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Pickle Me This

October 23, 2019

We are stardust, we are golden 

One single quotation that bugs me in its vacuity even more than Madeleine Albright and her special place in hell for women who don’t help other women is that excerpt from a poem by Rumi that goes, “Out beyond ideas of wrongdoing and rightdoing, there is a field. I’ll meet you there.

A line that maybe isn’t so offensive on its own, and I think that Rumi was talking about the spiritual realm, but I’m not sure it really applies here on Earth in the meantime, where people who insist on hanging out in that proverbial field are likely to come home at the end of the day with black eyes and bruises (because they’ve been cavorting with neo-Nazis), and possibly they’ll also have measles.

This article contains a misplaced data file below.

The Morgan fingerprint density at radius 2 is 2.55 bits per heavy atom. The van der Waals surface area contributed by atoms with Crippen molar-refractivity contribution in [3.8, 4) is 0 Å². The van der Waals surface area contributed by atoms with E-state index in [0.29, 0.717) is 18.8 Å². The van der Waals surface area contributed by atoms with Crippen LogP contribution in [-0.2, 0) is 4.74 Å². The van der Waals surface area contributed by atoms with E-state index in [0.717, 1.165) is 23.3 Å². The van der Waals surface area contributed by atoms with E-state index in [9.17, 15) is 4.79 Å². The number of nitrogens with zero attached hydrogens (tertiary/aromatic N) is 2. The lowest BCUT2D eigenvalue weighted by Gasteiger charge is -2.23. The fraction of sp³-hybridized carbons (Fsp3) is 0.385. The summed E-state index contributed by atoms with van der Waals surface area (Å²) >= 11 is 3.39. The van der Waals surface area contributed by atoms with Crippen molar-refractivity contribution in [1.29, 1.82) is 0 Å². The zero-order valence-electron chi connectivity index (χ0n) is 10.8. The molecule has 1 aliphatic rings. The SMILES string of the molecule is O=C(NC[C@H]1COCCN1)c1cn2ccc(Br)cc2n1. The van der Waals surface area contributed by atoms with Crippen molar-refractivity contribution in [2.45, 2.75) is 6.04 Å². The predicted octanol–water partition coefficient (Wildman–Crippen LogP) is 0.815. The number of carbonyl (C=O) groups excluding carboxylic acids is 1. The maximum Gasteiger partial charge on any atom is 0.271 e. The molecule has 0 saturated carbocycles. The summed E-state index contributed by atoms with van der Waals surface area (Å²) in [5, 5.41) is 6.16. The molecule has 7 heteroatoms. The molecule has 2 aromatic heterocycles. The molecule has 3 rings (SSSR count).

So, yes, Rumi, I will meet you there, but in the meantime, there’s the land right here before the field beyond wrongdoing and rightdoing, where we’re all trying to puzzle out this thing called existence and how to get along with each other, to do better than emblematic opposition, us and them, love is a battlefield. Where we need better metaphors, which is the central thesis of Eula Biss’s On Immunity, in which she uses the issue of vaccination to explore ideas of societal (dis)trust and polarization (and also the history of public health, and motherhood, and everything).

It’s not quite as simple as shrugging off right and wrong, heading out to the field. Different strokes for different strokes. Because of course, in innumerable ways, our lives and our choices all intersect. There is indeed such thing as society, and a public of which each of us are a part. Eula Biss calls on the work of Rachel Carson, who writes, “For each of us, as for the robin in Michigan or the salmon in the Miramichi, this is a problem of ecology, of interrelationships, of interdependence.”